WASHINGTON - Wednesday marks the 52nd anniversary of of Griswold v. Connecticut, the landmark U.S. Supreme Court decision that recognized the first constitutional protection for birth control and helped lay the groundwork for women to be able to to decide when and if they want to have a child. It comes as the Trump administration is expected to try to roll back access to birth control threatening its social, economic, and health benefits. According to the Centers for Disease Control and Prevention, nearly 9 in 10 sexually active women have used a form of highly effective birth control covered by the Affordable Care Act.
Statement of Dawn Laguens, Executive Vice President, Planned Parenthood Federation of America:
Over the past half century, birth control has provided enormous benefits to women and their families, and has been nothing short of revolutionary for women and society. But under the Trump administration, we are now facing an immediate future where a woman's ability to make a most basic and personal decision – when and if to have a child -- could be limited by her boss. If the administration moves forward with a proposal leaked last week, women across the country could be denied insurance coverage for birth control on a whim from their employer or university. And this is just the latest attack on women’s access to care by the Trump administration, which has advanced health repeal legislation that is the worst bill for women’s health in a generation and appointed an anti-birth control extremist to head the nation’s family planning program. In this moment, on the anniversary of the Griswold decision, we are at risk of losing a lifetime of progress.
When women have access to birth control, they can better plan and space their pregnancies, which improves health outcomes and enhances their lives and those of their families. Today, birth control has dramatically improved the ability of women to participate actively in the U.S. economy. One-third of wage gains women have made since the 1960s are the result of access to oral contraceptives, and young adults' access to the pill has been concluded to be the most influential factor in enabling women to stay in college. We're at a historic low in teen pregnancy, and a 30-year low in unintended pregnancies, which researchers have attributed in part to the increase in access, especially to highly effective methods of birth control. Under the Affordable Care Act, almost all plans are required to cover the full range of FDA-approved contraceptive methods at no additional cost.
But President Donald Trump and his administration are taking steps to roll back access to birth control under the ACA and threaten the social, economic, and health benefits that women have now depended on for generations. This is the opposite of investing in “women’s empowerment” as the White House often claims to do. This is trading away a universal social good to appease political extremists.
A leaked rule, shows the Trump administration’s intent to significantly roll back access to birth control coverage through the Affordable Care Act. Under the Obama administration, even if your employer objected to birth control, nearly every woman was guaranteed to still have it covered by her insurance company at no out-of-pocket cost. Thanks to this benefit, more than 55 million women now have access to birth control without copayments, which saved them an estimated $1.4 billion in the first year alone. According to the Kaiser Family Foundation, after the Affordable Care Act’s birth control provision took effect, fewer than 4 percent of American women had to pay out of pocket for birth control pills. That number was more than 20 percent before the law’s passage. The Trump administration’s rule - at least in its leaked form - would take us backwards.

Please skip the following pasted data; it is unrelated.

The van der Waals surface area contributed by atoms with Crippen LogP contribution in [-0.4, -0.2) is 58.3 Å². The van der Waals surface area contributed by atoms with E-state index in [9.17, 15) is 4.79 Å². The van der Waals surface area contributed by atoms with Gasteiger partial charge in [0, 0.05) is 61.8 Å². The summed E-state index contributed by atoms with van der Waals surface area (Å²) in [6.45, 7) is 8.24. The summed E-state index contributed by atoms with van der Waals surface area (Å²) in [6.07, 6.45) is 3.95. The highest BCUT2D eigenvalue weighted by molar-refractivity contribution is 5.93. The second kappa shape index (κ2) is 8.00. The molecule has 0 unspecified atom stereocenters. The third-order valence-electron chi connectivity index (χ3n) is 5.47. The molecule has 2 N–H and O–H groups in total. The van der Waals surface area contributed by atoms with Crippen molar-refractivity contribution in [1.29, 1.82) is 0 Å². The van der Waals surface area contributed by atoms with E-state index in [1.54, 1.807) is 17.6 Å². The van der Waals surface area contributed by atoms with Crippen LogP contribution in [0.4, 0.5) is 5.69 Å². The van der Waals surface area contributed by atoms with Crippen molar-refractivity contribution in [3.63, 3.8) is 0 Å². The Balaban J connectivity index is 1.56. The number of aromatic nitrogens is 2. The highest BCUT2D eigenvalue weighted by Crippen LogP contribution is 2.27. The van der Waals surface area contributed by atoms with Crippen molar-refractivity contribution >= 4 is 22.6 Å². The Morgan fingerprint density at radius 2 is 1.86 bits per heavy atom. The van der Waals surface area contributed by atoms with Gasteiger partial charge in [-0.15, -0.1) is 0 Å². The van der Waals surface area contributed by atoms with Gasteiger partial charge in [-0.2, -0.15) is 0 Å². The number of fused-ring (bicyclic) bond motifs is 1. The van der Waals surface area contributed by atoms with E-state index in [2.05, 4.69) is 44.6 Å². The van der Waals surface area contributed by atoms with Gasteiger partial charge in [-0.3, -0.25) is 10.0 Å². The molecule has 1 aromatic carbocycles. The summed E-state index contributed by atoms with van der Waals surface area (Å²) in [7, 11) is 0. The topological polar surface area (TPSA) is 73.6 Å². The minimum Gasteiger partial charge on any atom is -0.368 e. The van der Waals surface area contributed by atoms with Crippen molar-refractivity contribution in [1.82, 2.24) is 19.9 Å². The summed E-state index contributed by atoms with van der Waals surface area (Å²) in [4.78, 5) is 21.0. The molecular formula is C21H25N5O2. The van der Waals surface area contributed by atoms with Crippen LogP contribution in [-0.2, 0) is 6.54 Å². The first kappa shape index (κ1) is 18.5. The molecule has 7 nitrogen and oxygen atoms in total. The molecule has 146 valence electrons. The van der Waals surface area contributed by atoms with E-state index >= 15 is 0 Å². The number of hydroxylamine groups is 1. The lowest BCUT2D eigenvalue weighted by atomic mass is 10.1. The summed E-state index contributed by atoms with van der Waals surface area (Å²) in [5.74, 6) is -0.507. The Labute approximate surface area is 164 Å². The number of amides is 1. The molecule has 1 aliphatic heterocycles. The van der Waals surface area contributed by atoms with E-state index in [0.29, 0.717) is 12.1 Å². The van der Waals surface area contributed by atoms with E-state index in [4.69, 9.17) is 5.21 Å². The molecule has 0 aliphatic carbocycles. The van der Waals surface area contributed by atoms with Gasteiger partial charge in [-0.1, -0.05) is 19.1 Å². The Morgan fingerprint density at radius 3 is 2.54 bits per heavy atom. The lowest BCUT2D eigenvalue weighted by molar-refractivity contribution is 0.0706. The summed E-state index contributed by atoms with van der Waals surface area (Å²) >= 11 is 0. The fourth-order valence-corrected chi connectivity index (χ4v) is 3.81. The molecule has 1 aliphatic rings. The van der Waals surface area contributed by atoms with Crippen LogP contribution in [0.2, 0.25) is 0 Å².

This new rule would mean no matter where she works or goes to school, from private universities to huge, publicly-traded companies, any woman across the country could be denied insurance coverage for birth control based on her employer’s or school administrator’s decision. And out-of-pocket costs for birth control can run hundreds of dollars -- extra money that many women simply don't have.
The majority of American people don’t agree with a change to birth control access like the one the Trump administration is considering. A 2016 poll from the Pew Research Center found that 67 percent of Americans (including 65 percent of Catholics and 47 percent of Republicans) believe that employers should be required to cover birth control -- even when employers claim a religious objection.
This is yet another piece of the Trump administration's broader anti-women’s health agenda. The Trump administration’s leaked draft specifically names Medicaid, Title X, health centers grants, and TANF as alternatives for women who cannot afford birth control to turn to if their employer objects. Yet, many of the alternatives the leaked draft rule explicitly lists are the same programs the Trump budget and the ACA repeal bill are trying to simultaneously gut. The health repeal bill would go even farther - ending insurance coverage for millions of people, allowing insurances companies to once again charge women more for the same coverage, and cutting women off from Planned Parenthood’s basic health care.
Planned Parenthood is the nation’s leading provider and advocate of high-quality, affordable health care for women, men, and young people, as well as the nation’s largest provider of sex education. With more than 600 health centers across the country, Planned Parenthood organizations serve all patients with care and compassion, with respect and without judgment. Through health centers, programs in schools and communities, and online resources, Planned Parenthood is a trusted source of reliable health information that allows people to make informed health decisions. We do all this because we care passionately about helping people lead healthier lives.